by Corinne Wnek
Here it comes again, another Mother’s Day, and I can feel a little apathy in me starting to creep in. This happens because my family, like many others, has fallen prey to the commercialization of the day. There is likely to be some flowers and a Hallmark card followed by “What time is dinner?” I’m not complaining, but creativity has been replaced by predictability.
I’m just sentimental for the days when my daughter would stay up late to make a homemade Mother’s Day card for me. She would leave it on the kitchen table for me to find in the morning and there was always a reference to something she knew I loved. There were dancers, seascapes and flowers galore. That’s how I knew she understood who I was and what I liked in this world.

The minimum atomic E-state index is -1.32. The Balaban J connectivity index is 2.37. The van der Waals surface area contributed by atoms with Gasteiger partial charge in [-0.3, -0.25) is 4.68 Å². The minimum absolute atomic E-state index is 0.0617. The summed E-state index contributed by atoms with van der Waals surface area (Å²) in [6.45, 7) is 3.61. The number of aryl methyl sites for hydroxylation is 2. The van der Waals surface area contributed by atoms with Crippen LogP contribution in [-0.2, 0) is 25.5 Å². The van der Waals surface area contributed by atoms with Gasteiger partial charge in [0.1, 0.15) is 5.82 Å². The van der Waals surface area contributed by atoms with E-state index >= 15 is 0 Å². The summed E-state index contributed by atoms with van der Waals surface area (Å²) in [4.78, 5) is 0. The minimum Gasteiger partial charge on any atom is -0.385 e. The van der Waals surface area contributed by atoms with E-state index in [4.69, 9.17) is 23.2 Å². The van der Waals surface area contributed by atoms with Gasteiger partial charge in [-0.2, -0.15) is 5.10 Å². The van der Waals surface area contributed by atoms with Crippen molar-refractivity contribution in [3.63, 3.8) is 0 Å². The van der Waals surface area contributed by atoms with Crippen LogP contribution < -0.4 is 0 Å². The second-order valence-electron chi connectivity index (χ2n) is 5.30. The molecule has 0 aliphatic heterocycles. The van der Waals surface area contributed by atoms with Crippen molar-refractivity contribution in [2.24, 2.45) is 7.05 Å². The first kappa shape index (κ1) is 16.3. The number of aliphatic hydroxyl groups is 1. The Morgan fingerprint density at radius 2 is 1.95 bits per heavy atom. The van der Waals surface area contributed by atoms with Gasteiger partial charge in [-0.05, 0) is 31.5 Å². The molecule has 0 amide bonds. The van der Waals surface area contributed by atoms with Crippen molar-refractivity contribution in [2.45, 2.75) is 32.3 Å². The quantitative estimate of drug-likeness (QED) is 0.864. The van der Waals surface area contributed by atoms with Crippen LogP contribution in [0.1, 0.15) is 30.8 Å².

Once, when she was about nine years old, she got up early to serve me a Mother’s Day breakfast in bed. She lined a baking pan with aluminum foil so it would be pretty and filled a glass with orange juice. There was a bowl of cereal and a little vase with a silk flower in it. But she explained that I had to come downstairs for my coffee. She wanted to make me feel special and she did.
At twenty-six, my daughter is still very thoughtful and creative only now she calls 1-800-Flowers. She dictates what goes on the card and lets me know she makes the salesperson read it back to her to be sure it’s just right, because she still wants me to feel special.
Little does she know I don’t need an official day in May to feel special. When Jaclyn was born, I was over the moon and everyday became Mother’s Day for me. I haven’t come down to Earth since. I hope I’ve done a lot of good things for her as a mother but I’m sure I made some mistakes along the way, too.
Still, to have one of those macaroni cards again…
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